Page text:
Fibre paper pieces or fibre (as lengths or clouds) can be placed onto laid out wool tops or wool prefelt and they will attach during the normal felting process. Fibre/wool prefelt can be cut into shapes and placed onto wool tops, Margilan silk or cotton gauze before continuing felting.
Another method is to lay out a tangle of wool pre-yarn, then place plant fibre on top, ensuring that all the plant fibre is in contact with wool. Pre-yarn can be added to the other side if desired. Very light, soft fabric with a cob-web effect can be achieved by laying out a very thin layer of wool, then covering with plant fibre.
Thank you Sara for an inspiring introduction to plant fibres and their many decorative possibilities!
News and Update
With President Marion and Vice-President Karen battling illness, our Secretary Sue Harrington welcomed everyone, including new members and those attending the afternoon’s Introductory felt workshop, to the first monthly meeting of the year.
Our Workshop Coordinator Renita, ably assisted by Martien has been busy putting together an exciting year of felting activities with 1, 2 or 3 day workshops most months, some taught by our local talented felters and also some excellent tutors from elsewhere in Australia and overseas. There is a brief list on the website and details will be included as arrangements are finalised, so keep checking the website and the monthly e-News so you can book in advance and secure your place.
On 2 and 3 March Sue Eslick is teaching the new Tote-lly Square workshop and there are still a couple of places left. At just $100 it is a great chance to learn how to form felted corners and create a square tote bag or box, more details on our website.
On 5 and 6 April May Hvistendahl from Norway is presenting a Nuno-Felt Tops workshop. May specialises in nuno-felt clothing that is unique, well fitted and durable. Registrations are now open. There will also be an artist’s talk on the evening of 4 April. Still a couple of places left.
Other workshops scheduled for the year include
Sara Quail’s Circular Scarves,
Eva Camacho-Sanchez teaching Beyond Felting – creating textured surfaces,
Wendy Bailye’s 50 Shades of Grey,
Pam Hovel’s Earthy Felted Vessels,
Soosie Jobson’s The Art of Adornment and
Martien van Zuilen’s Expanding the Surface. All up,
an unbelievable list of tempting offerings!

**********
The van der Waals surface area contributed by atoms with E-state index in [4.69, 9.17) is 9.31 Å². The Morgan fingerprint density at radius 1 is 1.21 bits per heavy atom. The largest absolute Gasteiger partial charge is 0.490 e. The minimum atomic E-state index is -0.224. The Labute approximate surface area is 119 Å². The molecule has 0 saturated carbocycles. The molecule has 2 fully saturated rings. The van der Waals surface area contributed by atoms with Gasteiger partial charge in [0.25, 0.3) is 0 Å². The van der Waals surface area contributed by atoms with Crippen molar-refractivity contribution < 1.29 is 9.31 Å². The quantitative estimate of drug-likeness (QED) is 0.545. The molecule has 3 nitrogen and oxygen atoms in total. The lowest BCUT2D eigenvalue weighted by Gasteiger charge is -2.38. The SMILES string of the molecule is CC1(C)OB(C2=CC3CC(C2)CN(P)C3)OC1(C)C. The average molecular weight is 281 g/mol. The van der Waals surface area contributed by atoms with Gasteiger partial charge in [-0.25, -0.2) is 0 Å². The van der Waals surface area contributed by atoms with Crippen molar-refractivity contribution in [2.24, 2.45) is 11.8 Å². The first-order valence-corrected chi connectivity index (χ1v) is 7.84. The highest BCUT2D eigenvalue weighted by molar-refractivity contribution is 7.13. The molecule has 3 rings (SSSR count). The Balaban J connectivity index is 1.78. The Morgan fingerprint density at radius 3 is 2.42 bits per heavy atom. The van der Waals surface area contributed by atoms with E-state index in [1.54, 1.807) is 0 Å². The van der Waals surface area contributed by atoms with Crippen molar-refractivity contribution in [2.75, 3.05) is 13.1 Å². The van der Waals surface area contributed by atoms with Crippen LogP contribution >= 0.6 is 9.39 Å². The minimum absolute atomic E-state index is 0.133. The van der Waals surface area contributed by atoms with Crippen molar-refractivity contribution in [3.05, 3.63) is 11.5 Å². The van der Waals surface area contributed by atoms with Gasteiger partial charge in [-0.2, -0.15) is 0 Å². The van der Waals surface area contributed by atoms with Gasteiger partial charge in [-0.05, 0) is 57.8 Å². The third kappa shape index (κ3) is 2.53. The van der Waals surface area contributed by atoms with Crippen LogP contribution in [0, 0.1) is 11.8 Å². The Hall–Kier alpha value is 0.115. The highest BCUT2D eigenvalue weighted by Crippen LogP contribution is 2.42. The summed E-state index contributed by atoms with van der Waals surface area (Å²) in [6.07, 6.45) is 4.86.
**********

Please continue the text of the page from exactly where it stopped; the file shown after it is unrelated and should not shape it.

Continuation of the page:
We also have mini-workshops planned for our monthly meetings and this is an opportunity to learn particular felting techniques and to give them a go on the day. Please let your committee know if there are any techniques you would like covered at a mini-workshop or fill out the ideas book at the front desk.
On the Thursday evening 30 May to Sunday afternoon 2 June, there is our annual Retreat on the June long weekend. We will be holding the annual Retreat at beautiful Muresk agricultural campus, near Northam, one hour from Midland. It is an opportunity to felt all day and into the night if you wish in the large hall and to make big items, while listening to music and sampling cakes and other delicious offerings. There will be some special activities, probably including a workshop and an evening presentation. Take a break and have a relaxing massage. Accommodation is in individual bedrooms and lunches and dinners are included. Come along for the full 3 days, although attending for one or two days is also possible. We hope to see you there!
Finally, we are hoping that our members would like to undertake a fundraising project this year to support a charity. Please let committee members know your ideas for a project and a worthy charity.
Toss and Tell
Kerry Grove, Kerry Bertucci, Nancy, Sara, Vimol and Stacey modelled the absolutely stunning jackets they had made at Fiona Duthie’s recent workshop, each with a slightly different lay-out, colour palette and ink brushwork.
Peta Korb had used needle-felting over a wire armature to create models of animals of endangered and now extinct Australian small mammal species, to be used in a student animation film production. Fifteen felters from across Australia have contributed to the film “Dance of the Dead”. Banded Hair Wallaby, Lesser Bilby and the Eastern Barred Bandicoot, endangered or extinct animals.
Martien showed 3 tea cosies and a coffee plunger cover which she made at the Albany Summer School. Each had colourful and quirky decorations. (only one teapot came out well on slide show)